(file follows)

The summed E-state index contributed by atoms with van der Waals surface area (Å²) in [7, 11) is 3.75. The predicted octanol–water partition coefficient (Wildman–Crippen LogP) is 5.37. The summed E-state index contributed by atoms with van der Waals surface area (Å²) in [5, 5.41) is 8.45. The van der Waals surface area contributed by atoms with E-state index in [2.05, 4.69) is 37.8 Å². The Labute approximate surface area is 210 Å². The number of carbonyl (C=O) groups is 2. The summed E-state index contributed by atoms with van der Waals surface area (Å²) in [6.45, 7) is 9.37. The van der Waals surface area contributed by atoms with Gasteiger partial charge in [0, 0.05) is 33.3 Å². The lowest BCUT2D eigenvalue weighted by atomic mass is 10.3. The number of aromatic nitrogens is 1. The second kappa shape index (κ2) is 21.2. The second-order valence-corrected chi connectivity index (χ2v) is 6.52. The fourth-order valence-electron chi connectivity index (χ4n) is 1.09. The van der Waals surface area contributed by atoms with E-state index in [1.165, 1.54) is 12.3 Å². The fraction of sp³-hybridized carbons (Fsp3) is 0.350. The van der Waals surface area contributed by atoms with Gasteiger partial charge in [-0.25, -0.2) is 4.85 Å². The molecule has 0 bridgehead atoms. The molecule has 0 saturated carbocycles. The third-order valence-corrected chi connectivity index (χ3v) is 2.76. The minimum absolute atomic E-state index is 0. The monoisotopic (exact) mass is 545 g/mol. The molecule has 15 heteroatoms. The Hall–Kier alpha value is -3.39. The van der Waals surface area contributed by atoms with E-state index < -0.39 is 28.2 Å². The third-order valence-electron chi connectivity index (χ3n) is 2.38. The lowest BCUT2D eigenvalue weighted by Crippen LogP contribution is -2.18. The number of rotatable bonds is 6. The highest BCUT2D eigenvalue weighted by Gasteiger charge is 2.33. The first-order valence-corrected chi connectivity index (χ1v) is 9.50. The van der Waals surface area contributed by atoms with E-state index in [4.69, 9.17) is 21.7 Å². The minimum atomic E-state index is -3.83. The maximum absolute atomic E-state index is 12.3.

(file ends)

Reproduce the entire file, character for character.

The summed E-state index contributed by atoms with van der Waals surface area (Å²) in [7, 11) is 3.75. The predicted octanol–water partition coefficient (Wildman–Crippen LogP) is 5.37. The summed E-state index contributed by atoms with van der Waals surface area (Å²) in [5, 5.41) is 8.45. The van der Waals surface area contributed by atoms with E-state index in [2.05, 4.69) is 37.8 Å². The Labute approximate surface area is 210 Å². The number of carbonyl (C=O) groups is 2. The summed E-state index contributed by atoms with van der Waals surface area (Å²) in [6.45, 7) is 9.37. The van der Waals surface area contributed by atoms with Gasteiger partial charge in [0, 0.05) is 33.3 Å². The lowest BCUT2D eigenvalue weighted by atomic mass is 10.3. The number of aromatic nitrogens is 1. The second kappa shape index (κ2) is 21.2. The second-order valence-corrected chi connectivity index (χ2v) is 6.52. The fourth-order valence-electron chi connectivity index (χ4n) is 1.09. The van der Waals surface area contributed by atoms with E-state index in [1.165, 1.54) is 12.3 Å². The fraction of sp³-hybridized carbons (Fsp3) is 0.350. The van der Waals surface area contributed by atoms with Gasteiger partial charge in [-0.25, -0.2) is 4.85 Å². The molecule has 0 bridgehead atoms. The molecule has 0 saturated carbocycles. The third-order valence-corrected chi connectivity index (χ3v) is 2.76. The minimum absolute atomic E-state index is 0. The monoisotopic (exact) mass is 545 g/mol. The molecule has 15 heteroatoms. The Hall–Kier alpha value is -3.39. The van der Waals surface area contributed by atoms with E-state index < -0.39 is 28.2 Å². The third-order valence-electron chi connectivity index (χ3n) is 2.38. The lowest BCUT2D eigenvalue weighted by Crippen LogP contribution is -2.18. The number of rotatable bonds is 6. The highest BCUT2D eigenvalue weighted by Gasteiger charge is 2.33. The first-order valence-corrected chi connectivity index (χ1v) is 9.50. The van der Waals surface area contributed by atoms with E-state index in [4.69, 9.17) is 21.7 Å². The minimum atomic E-state index is -3.83. The maximum absolute atomic E-state index is 12.3.